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Old 12-20-2011, 03:39 PM
 
29 posts, read 119,073 times
Reputation: 41

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Thanks for the replies, everyone. You're all really making me comfortable about the move. And excited.

The more I look into the area the more I'm loving it. Seems to be tons of great bars and places to eat and things to do. Bukowski and especially Fante are two of my favorite writers. It looks like I'll be right around the area that inspired much of their work. That is way cool.

munchitup: I lived in Quincy for a year and then Brighton for two years. I have/had lots of friends spread out throughout the city, so I've spent quite a bit of time in Cambridge, Somerville, Southie, Beacon Hill and Brookline. I really love Boston, but many of my friends have moved away and it's definitely time for a change of scenery, something completely different.

BAH: Thanks for the link. One of the things I'm looking forward to about LA is the abundance of cheap, tasty, ethnic food. Can't wait.

Brian
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Old 12-21-2011, 11:32 AM
 
Location: Pasadena, CA
10,087 posts, read 13,538,315 times
Reputation: 3999
Quote:
Originally Posted by brian_k View Post
munchitup: I lived in Quincy for a year and then Brighton for two years. I have/had lots of friends spread out throughout the city, so I've spent quite a bit of time in Cambridge, Somerville, Southie, Beacon Hill and Brookline. I really love Boston, but many of my friends have moved away and it's definitely time for a change of scenery, something completely different.
Nice, I lived in Brighton too, and worked in Brookline. Same thing with all my friends moving away, I had some good times in Boston but I doubt it could ever be recreated, everyone has moved on.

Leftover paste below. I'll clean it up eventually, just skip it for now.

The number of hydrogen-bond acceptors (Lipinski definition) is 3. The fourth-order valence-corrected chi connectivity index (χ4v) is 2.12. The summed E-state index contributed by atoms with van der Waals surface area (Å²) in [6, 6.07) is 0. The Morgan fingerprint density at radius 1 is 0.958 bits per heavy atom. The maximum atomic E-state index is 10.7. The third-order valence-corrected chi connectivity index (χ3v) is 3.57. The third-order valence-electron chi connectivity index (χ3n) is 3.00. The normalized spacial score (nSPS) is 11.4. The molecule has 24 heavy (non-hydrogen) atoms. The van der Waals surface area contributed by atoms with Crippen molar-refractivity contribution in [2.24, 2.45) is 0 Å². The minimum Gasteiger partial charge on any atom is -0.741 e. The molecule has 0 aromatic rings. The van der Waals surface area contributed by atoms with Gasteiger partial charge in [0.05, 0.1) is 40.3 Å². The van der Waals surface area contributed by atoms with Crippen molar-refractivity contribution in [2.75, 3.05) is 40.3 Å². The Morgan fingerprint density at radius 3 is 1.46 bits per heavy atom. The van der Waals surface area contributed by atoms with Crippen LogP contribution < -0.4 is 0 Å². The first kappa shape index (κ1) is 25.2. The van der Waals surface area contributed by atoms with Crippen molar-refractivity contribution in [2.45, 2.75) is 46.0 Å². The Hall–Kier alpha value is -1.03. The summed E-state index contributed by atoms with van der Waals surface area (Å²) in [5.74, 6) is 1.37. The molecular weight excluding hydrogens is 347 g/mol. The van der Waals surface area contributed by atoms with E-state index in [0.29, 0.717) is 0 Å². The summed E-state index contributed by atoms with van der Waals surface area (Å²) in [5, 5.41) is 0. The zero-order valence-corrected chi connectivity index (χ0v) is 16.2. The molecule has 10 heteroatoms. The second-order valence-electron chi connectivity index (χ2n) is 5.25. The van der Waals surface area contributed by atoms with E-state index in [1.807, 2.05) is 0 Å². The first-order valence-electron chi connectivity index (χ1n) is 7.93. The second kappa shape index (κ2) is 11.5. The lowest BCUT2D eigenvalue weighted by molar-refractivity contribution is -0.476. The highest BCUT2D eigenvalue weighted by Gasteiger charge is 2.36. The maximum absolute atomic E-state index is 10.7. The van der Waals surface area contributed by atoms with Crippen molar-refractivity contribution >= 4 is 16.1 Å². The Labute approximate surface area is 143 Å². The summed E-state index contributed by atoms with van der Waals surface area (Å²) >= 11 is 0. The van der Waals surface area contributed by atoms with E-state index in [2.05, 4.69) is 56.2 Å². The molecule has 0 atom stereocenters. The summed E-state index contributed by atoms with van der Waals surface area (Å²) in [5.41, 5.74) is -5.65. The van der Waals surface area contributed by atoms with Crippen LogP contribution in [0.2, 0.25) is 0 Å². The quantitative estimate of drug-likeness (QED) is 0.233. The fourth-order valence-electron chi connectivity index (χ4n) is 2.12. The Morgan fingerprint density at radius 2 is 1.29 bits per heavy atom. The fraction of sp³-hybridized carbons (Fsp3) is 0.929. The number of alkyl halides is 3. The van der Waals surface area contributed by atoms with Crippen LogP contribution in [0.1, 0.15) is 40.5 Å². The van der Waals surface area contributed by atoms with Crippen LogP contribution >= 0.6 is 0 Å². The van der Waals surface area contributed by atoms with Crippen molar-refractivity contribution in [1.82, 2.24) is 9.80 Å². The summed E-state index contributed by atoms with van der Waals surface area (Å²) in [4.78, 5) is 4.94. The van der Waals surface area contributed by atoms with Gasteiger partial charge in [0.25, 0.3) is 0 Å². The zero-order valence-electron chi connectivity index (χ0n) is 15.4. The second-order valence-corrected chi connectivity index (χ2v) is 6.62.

One of my friends that I met in Boston just moved to LA this summer, and had her first trip to Little Tokyo last weekend, and she was blown away. It really is a cool neighborhood.
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Old 12-21-2011, 01:08 PM
 
93 posts, read 244,338 times
Reputation: 104
Congratulations on your move to Little Tokyo! It's a great neighborhood, and you'll also find lots to do in the Arts District and Downtown. People who think of these neighborhoods as unsafe typically don't spend a lot of time down here, and aren't familiar with the changes this area has seen over the last few years. As a resident, I think you'll love it! As a Fante/Bukowski fan, you'll want to spend some time at the Central Library (that's where Bukowski first stumbled on Fante's Ask the Dust). Bunker Hill has changed a lot since Fante lived there, but the Angel's Flight is still there (albeit in a slightly different location), as is the Grand Central Market and King Eddie's Saloon. You'll have fun exploring!

Coincidentally, my husband and I are tentatively considering a move to Boston for a new job. We've been looking at neighborhoods and housing costs, and are horrified to see how much it costs to live in e.g. the North End or Chinatown/Leather District. Even the South End seems out of our reach. We'd like to keep housing costs around or a bit below $2000/mo, but it seems that even a studio apartment in central Boston costs more than that! So, if you happen to have any advice on walkable, urban, and still relatively affordable neighborhoods in Boston, we'd love some advice!